Tenth Circuit dismisses qui tam suit on Government's motion; declines to rule on first-to-file issue

by Ben Vernia | April 18th, 2012

On April 4, the Tenth Circuit Court of Appeals, in U.S. ex rel. Wickliffe v. EMC Corp., an unpublished opinion, ruled that the government’s interest in terminating a duplicating qui tam suit was sufficient to justify its unusual motion to dismiss the case.

In the suit, the whistleblowers alleged that the defendant, a computer company, provided defective computers to government agencies and fraudulently concealed the existence of the defect. Another whistleblower had raised the allegations first, and the U.S. moved to dismiss on both first-to-file grounds (under 31 USC 3730(b)(5)) and then under its authority to move to dismiss qui tam cases (under 31 USC 3730(c)(2)(A)).

The Court described the parties’ disagreement over whether a first-filed case must satisfy Rule 9(b)’s requirement of particularity in order to obtain the benefit of the bar to later-filed cases, but it concluded that although the first-to-file rule is jurisdictional, it could nevertheless reach the question of the government’s authority to dismiss, and that in doing so, it avoided the need to address 9(b).

With respect to the government’s right to dismiss qui tam cases, the Court noted that the Circuits are split regarding the standard of review in such cases, with the Ninth Circuit adopting a test requiring the government to identify a valid governmental purpose that is rationally related to dismissing the action, after which the burden shifts to the relator to demonstrate that the dismissal is nevertheless fraudulent, arbitrary and capricious, or illegal. The D.C. Circuit had reasoned that the government’s decision is virtually unreviewable, and that the hearing required under the Act only provides the relator with a formal opportunity to convince the government that its decision is mistaken. In the Tenth Circuit, the Court had previously adopted the Ninth Circuit’s approach, but it had not done so in a case such as this one, where the relator had not yet served the complaint on the defendant.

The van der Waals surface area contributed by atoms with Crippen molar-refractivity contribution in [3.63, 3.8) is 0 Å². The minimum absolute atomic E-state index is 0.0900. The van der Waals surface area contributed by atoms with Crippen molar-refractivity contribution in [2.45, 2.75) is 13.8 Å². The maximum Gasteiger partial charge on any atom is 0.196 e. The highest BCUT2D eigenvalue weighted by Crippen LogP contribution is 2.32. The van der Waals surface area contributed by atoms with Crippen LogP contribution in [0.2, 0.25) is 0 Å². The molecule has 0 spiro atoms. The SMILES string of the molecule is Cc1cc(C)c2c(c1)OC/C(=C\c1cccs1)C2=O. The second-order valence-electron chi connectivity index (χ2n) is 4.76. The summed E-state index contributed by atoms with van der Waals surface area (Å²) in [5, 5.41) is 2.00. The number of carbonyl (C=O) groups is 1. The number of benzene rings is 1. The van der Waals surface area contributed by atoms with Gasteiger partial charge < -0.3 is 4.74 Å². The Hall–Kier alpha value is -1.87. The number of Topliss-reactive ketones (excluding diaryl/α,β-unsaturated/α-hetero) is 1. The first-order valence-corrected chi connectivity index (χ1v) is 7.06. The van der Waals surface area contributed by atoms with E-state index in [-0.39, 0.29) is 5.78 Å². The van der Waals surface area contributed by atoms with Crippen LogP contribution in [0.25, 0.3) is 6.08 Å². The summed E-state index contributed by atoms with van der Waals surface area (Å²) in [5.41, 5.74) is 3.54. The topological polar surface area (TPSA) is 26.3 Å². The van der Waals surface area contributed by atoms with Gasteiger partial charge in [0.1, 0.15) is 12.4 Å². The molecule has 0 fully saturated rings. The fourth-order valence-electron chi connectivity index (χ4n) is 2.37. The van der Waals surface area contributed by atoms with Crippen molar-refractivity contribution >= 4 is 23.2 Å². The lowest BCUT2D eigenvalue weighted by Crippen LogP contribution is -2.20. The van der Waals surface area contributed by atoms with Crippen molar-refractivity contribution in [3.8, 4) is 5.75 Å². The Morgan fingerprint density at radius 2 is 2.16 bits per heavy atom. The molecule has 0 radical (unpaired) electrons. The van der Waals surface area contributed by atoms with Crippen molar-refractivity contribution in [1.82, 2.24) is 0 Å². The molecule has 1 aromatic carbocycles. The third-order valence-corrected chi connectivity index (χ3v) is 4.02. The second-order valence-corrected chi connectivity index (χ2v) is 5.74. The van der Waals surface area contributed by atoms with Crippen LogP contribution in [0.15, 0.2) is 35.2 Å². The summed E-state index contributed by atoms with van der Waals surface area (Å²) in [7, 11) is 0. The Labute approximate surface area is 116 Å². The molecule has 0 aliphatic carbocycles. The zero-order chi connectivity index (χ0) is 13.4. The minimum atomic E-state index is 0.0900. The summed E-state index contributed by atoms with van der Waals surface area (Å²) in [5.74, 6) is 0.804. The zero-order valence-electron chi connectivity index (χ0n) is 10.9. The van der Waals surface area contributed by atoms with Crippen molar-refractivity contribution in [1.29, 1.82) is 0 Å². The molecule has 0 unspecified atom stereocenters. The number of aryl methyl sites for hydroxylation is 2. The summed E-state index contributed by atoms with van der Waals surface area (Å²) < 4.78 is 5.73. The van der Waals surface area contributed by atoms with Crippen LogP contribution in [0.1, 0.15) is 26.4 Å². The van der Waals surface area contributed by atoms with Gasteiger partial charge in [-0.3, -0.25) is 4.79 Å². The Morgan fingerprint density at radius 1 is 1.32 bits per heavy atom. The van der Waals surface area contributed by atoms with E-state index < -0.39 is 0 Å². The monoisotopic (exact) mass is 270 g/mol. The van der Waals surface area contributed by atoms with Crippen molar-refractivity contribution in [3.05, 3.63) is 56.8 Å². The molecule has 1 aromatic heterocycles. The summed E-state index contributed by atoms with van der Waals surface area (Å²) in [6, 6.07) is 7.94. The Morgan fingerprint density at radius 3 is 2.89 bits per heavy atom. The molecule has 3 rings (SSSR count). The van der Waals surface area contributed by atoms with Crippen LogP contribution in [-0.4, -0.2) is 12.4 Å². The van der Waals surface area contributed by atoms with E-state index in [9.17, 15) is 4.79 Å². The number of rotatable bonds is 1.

The Court concluded that even if it applied the higher standard, the government met it here. The government had settled the prior action, and is had “a valid interest in ending duplicative litigation involving resolved claims,” the Court wrote, and the dismissal was rationally related to serving this goal. The relators then failed to meet their burden of showing that the dismissal was invalid. The Court rejected the relators’ argument that they, and not the prior relator, were the proper relators – the government had conceded the validity of the allegations in the other reported dismissals in which they prevailed. The Court also rejected the relators’ claims that their case provided a catalyst which led to the settlement of the earlier case; this was too speculative, the Court reasoned.

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